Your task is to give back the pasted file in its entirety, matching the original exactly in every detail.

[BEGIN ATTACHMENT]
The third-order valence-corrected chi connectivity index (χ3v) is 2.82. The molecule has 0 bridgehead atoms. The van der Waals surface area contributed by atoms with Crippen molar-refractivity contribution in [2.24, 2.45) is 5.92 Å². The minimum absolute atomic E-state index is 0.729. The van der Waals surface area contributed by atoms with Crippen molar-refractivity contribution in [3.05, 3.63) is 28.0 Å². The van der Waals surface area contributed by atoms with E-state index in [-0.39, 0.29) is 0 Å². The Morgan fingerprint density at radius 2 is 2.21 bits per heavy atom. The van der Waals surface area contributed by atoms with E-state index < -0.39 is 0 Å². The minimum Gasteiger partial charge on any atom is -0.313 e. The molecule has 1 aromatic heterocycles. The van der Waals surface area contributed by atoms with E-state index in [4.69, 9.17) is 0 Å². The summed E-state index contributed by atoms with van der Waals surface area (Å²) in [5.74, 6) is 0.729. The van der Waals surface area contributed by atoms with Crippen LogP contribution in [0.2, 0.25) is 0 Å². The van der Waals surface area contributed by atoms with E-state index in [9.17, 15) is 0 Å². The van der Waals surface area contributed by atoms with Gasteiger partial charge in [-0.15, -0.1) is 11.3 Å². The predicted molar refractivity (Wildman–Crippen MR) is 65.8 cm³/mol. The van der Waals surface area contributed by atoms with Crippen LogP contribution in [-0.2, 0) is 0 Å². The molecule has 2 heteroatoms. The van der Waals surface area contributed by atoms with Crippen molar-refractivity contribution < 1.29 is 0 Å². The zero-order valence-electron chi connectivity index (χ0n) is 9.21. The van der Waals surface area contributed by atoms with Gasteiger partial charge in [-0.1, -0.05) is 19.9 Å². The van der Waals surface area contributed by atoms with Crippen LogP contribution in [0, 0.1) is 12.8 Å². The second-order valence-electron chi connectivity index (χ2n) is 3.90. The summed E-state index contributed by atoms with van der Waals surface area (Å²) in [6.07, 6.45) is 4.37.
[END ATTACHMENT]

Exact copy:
The third-order valence-corrected chi connectivity index (χ3v) is 2.82. The molecule has 0 bridgehead atoms. The van der Waals surface area contributed by atoms with Crippen molar-refractivity contribution in [2.24, 2.45) is 5.92 Å². The minimum absolute atomic E-state index is 0.729. The van der Waals surface area contributed by atoms with Crippen molar-refractivity contribution in [3.05, 3.63) is 28.0 Å². The van der Waals surface area contributed by atoms with E-state index in [-0.39, 0.29) is 0 Å². The Morgan fingerprint density at radius 2 is 2.21 bits per heavy atom. The van der Waals surface area contributed by atoms with E-state index < -0.39 is 0 Å². The minimum Gasteiger partial charge on any atom is -0.313 e. The molecule has 1 aromatic heterocycles. The van der Waals surface area contributed by atoms with E-state index in [4.69, 9.17) is 0 Å². The summed E-state index contributed by atoms with van der Waals surface area (Å²) in [5.74, 6) is 0.729. The van der Waals surface area contributed by atoms with Crippen LogP contribution in [0.2, 0.25) is 0 Å². The van der Waals surface area contributed by atoms with E-state index in [9.17, 15) is 0 Å². The van der Waals surface area contributed by atoms with Gasteiger partial charge in [-0.15, -0.1) is 11.3 Å². The predicted molar refractivity (Wildman–Crippen MR) is 65.8 cm³/mol. The van der Waals surface area contributed by atoms with Crippen LogP contribution in [-0.2, 0) is 0 Å². The molecule has 2 heteroatoms. The van der Waals surface area contributed by atoms with Crippen molar-refractivity contribution < 1.29 is 0 Å². The zero-order valence-electron chi connectivity index (χ0n) is 9.21. The van der Waals surface area contributed by atoms with Gasteiger partial charge in [-0.1, -0.05) is 19.9 Å². The van der Waals surface area contributed by atoms with Crippen LogP contribution in [0, 0.1) is 12.8 Å². The second-order valence-electron chi connectivity index (χ2n) is 3.90. The summed E-state index contributed by atoms with van der Waals surface area (Å²) in [6.07, 6.45) is 4.37.